In January 1958, Trafficante was questioned by the Cuban National police regarding the Apalachin meeting. A full report was made by the Cuban police dated January 23, 1958 that includes transcripts of long distance telephone calls made from the Sans Souci during the period August–December 1957. This report was given to the District Attorney’s office. In addition, “on January 23, 1958 the Cuban Department of Investigation, Havana, Cuba notified the Bureau of Narcotics that Santo Trafficante was registered in their Alien Office under No. 93461.”

After Fidel Castro's revolutionary government seized the assets of Trafficante's Cuban businesses and expelled him from the country as an "undesirable alien," Trafficante came into contact with various U.S. intelligence operatives, and was involved in several unsuccessful plans to assassinate Castro. Allusions to these historic connections were confirmed by the Central Intelligence Agency's 2007 declassification of the "Family Jewels" documents.

Later years[edit]

Government documents declassified in 1997 indicated that some Mafiosi worked with the CIA on assassination attempts against Cuban leader Fidel Castro.[1] CIA documents released in 2007 confirmed that in the summer of 1960, the CIA recruited ex-FBI agent Robert Maheu to approach the West Coast representative of the Chicago mob, Johnny Roselli. When Maheu contacted Roselli, Maheu hid the fact that he was sent by the CIA, instead portraying himself an advocate for international corporations. He offered to pay $150,000 to have Castro killed, but Roselli declined any pay. Roselli introduced Maheu to two men he referred to as "Sam Gold" and "Joe." "Sam Gold" was Sam Giancana; "Joe" was Santo Trafficante, Jr., the Tampa, Florida boss and one of the most powerful mobsters in pre-revolution Cuba.[2][3] Glenn Kessler of The Washington Post explained: "After Fidel Castro led a revolution that toppled a friendly government in 1959, the CIA was desperate to eliminate him. So the agency sought out a partner equally worried about Castro—the Mafia, which had lucrative investments in Cuban casinos."[4]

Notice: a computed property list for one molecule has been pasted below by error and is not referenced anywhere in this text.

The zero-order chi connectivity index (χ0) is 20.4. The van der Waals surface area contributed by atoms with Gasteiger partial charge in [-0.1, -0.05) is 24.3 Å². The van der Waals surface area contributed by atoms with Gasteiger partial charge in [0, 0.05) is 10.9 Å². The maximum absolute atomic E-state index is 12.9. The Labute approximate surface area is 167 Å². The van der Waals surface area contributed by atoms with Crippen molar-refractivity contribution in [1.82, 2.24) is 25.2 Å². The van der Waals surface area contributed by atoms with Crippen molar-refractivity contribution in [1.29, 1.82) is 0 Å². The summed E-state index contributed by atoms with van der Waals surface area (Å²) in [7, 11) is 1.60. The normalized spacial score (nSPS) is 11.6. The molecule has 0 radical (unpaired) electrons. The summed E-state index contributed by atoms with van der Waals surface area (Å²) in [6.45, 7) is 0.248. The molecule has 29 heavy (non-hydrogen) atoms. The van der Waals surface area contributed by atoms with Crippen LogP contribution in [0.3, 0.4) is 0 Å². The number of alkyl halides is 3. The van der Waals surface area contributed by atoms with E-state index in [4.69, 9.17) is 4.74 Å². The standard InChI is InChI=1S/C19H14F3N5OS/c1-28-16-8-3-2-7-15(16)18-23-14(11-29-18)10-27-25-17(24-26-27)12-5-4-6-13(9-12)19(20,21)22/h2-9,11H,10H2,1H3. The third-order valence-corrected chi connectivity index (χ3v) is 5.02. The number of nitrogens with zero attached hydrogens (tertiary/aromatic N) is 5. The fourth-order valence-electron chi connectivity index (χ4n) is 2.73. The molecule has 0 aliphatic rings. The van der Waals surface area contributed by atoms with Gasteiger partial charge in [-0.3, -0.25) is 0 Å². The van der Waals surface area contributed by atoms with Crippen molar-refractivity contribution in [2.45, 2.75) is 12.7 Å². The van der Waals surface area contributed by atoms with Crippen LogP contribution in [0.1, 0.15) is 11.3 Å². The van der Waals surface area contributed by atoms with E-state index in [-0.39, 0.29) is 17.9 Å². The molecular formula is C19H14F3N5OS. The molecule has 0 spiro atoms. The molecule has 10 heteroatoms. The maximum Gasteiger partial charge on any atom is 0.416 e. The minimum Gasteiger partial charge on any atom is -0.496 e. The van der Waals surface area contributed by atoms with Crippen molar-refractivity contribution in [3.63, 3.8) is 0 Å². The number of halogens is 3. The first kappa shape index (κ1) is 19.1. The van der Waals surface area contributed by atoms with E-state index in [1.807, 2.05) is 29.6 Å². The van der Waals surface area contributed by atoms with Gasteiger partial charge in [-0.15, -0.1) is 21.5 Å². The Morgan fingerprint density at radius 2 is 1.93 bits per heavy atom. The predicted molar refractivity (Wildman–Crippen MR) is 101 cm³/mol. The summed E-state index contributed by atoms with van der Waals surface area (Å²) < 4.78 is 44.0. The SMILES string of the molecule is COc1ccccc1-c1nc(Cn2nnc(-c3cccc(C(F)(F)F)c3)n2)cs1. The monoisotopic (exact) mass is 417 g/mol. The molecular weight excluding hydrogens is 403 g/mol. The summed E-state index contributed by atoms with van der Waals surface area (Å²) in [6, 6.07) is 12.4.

Trafficante was summoned to court in 1986 and questioned about his involvement with the King's Court nightclub operated by members of the Bonanno family from New York, including undercover FBI agent Joseph D. "Joe" Pistone, alias, Donnie Brasco. Trafficante again escaped conviction.

Trafficante's health had declined in his later years. He died on March 17, 1987 at the age of 72.

See also[edit]

Books[edit]

References[edit]

  1. ^ Myers, Laura (July 2, 1997). "Not just another federal contractor". The Idaho Spokesman-Review (Spokane, Washington: William Stacey Cowles). AP. p. A2. Retrieved August 5, 2014. 
  2. ^ Memorandum for the Director of Central Intelligence, Subject: Roselli, Johnny, November 19, 1970.
  3. ^ Douglass 2010, p. 34.
  4. ^ Kessler, Glenn (June 27, 2007). "Trying to Kill Fidel Castro". The Washington Post (Washington, D.C.). Retrieved May 23, 2013.